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Read an Excerpt

e-Learning and the Science of Instruction

Proven Guidelines for Consumers and Designers of Multimedia Learning
By Ruth Colvin Clark Richard E. Mayer

John Wiley & Sons

ISBN: 0-7879-6051-9


Chapter One

e-Learning: Promise and Pitfalls

CHAPTER PREVIEW

In this chapter we define e-learning as training delivered on a computer (including CD-ROM, Internet, or intranet) that is designed to support individual learning or organizational performance goals. We include e-courses developed primarily to provide information (inform courses) as well as those designed to build specific job-related skills (perform courses). Instructional methods that support rather than defeat human learning processes are an essential ingredient to all good e-learning courseware. The best methods to use will depend on the goals of the training (for example, to inform or to perform); the learner's related skills; and various environmental factors, including technological, cultural, and pragmatic constraints. We distinguish among e-learning courseware that reflect three views of learning: information acquisition (receptive), response-strengthening (directive), and knowledge construction (guided discovery).

The e-Learning Bandwagon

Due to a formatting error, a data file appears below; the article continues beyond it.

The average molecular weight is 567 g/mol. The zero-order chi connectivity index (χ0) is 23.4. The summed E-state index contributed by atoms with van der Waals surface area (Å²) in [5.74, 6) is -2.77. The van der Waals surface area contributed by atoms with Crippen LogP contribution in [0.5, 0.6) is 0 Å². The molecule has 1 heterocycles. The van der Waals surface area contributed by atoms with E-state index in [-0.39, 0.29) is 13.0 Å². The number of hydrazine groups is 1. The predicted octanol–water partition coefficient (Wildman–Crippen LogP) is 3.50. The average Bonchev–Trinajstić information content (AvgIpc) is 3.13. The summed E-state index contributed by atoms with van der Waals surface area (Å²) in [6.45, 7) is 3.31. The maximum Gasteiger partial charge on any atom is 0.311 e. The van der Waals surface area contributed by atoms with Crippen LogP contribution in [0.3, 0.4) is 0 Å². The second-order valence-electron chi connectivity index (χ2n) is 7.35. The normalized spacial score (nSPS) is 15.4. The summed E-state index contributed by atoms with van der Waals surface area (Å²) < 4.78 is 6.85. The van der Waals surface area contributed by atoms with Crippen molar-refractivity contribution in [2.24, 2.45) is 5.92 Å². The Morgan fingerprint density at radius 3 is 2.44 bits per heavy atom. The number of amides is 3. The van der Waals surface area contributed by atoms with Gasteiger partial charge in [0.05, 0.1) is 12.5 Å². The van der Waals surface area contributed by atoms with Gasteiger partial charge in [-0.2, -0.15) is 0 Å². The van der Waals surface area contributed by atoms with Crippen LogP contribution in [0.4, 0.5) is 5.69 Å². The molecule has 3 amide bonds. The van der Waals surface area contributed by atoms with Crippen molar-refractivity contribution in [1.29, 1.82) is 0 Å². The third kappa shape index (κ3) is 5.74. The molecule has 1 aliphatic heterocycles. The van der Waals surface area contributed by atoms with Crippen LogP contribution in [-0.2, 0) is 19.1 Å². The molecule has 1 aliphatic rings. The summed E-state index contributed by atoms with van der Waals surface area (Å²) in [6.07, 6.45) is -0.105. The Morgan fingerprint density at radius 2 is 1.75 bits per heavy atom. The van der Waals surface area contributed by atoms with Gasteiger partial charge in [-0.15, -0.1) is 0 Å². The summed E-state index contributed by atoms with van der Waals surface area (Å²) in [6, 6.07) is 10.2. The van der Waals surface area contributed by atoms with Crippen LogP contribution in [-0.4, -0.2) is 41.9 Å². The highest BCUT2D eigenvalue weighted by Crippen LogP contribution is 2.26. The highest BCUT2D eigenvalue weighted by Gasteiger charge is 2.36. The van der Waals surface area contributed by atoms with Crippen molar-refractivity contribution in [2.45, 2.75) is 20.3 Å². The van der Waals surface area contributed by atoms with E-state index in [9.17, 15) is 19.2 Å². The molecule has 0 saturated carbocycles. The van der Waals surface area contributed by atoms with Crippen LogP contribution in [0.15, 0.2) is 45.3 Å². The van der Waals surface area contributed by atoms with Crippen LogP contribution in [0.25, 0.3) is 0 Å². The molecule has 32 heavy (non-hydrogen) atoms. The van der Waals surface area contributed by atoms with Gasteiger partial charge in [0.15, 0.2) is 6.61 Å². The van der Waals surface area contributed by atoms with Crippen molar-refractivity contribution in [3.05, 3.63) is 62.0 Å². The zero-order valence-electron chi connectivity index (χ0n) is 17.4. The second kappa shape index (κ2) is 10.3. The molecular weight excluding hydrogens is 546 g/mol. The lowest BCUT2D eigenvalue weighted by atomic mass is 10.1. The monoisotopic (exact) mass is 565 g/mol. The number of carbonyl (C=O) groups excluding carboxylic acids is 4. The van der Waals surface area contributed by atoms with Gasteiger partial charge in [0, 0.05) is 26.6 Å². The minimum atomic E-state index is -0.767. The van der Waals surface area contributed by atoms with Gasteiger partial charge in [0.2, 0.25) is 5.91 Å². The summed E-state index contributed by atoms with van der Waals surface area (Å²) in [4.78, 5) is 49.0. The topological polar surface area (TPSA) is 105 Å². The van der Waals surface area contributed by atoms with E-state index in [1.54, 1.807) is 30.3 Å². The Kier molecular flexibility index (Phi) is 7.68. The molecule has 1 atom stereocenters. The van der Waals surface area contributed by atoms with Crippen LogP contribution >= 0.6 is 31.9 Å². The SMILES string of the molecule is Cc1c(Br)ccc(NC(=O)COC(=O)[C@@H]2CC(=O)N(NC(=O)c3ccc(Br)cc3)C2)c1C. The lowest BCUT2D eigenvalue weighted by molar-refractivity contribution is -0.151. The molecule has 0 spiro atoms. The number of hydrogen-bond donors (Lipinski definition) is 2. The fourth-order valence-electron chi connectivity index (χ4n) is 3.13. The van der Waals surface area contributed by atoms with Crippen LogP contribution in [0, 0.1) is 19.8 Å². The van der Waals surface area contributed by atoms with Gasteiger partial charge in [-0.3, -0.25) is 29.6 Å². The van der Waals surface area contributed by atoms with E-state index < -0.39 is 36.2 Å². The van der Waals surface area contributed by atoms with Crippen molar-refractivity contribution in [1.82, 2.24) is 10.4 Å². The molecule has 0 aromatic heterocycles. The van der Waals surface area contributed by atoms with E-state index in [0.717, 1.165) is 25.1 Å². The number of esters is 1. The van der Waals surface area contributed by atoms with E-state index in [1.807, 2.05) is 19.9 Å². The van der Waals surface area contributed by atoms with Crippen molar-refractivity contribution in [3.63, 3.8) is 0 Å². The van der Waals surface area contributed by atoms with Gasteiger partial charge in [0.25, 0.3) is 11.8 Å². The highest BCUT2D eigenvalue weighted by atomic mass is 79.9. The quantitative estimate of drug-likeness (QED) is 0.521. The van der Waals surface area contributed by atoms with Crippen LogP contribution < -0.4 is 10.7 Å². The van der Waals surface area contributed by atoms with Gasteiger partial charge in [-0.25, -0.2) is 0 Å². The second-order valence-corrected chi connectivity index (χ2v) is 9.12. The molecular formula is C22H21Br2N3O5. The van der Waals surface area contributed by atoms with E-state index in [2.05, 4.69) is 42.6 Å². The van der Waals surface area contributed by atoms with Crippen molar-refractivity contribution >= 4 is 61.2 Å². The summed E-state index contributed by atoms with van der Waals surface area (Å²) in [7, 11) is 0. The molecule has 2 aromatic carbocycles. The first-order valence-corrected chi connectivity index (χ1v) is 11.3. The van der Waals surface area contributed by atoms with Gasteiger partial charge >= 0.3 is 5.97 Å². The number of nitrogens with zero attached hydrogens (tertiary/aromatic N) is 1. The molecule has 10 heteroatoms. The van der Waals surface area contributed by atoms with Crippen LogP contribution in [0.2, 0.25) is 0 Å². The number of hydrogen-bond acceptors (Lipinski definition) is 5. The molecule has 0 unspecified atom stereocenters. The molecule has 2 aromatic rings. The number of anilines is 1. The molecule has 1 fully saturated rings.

Will the new educational dot-coms that have proliferated over the past few years revolutionize business and government training? In 1999, Jack Welch, former chairman of General Electric, declared the Internet to be the single-most importantevent in the U.S. economy since the Industrial Revolution. John Chambers, Cisco Systems CEO, states that the two great equalizers in life are the Internet and education. Sensing the economic potential of marrying education and the Internet, a variety of sites have recently sprung up, offering training in everything from end-user computer skills to medical ethics. Universities also have rushed to tap into the distance learning market. Almost 90 percent of all universities with more than 10,000 students offer some form of distance learning-nearly all of which use the Internet (Svetcov, 2000). According to Gerhard Casper, outgoing president of Stanford University: "How Internet learning will shake out, I really do not know. But I am utterly convinced that over the next ten years we will see shifts from in-residence learning to on-line learning" (p. 284, Muller, 2000). In addition to Internet and university sites, corporate and government organizations that spend large amounts on employee training have developed proprietary computer-delivered courseware as a potential cost-effective alternative to classroom training.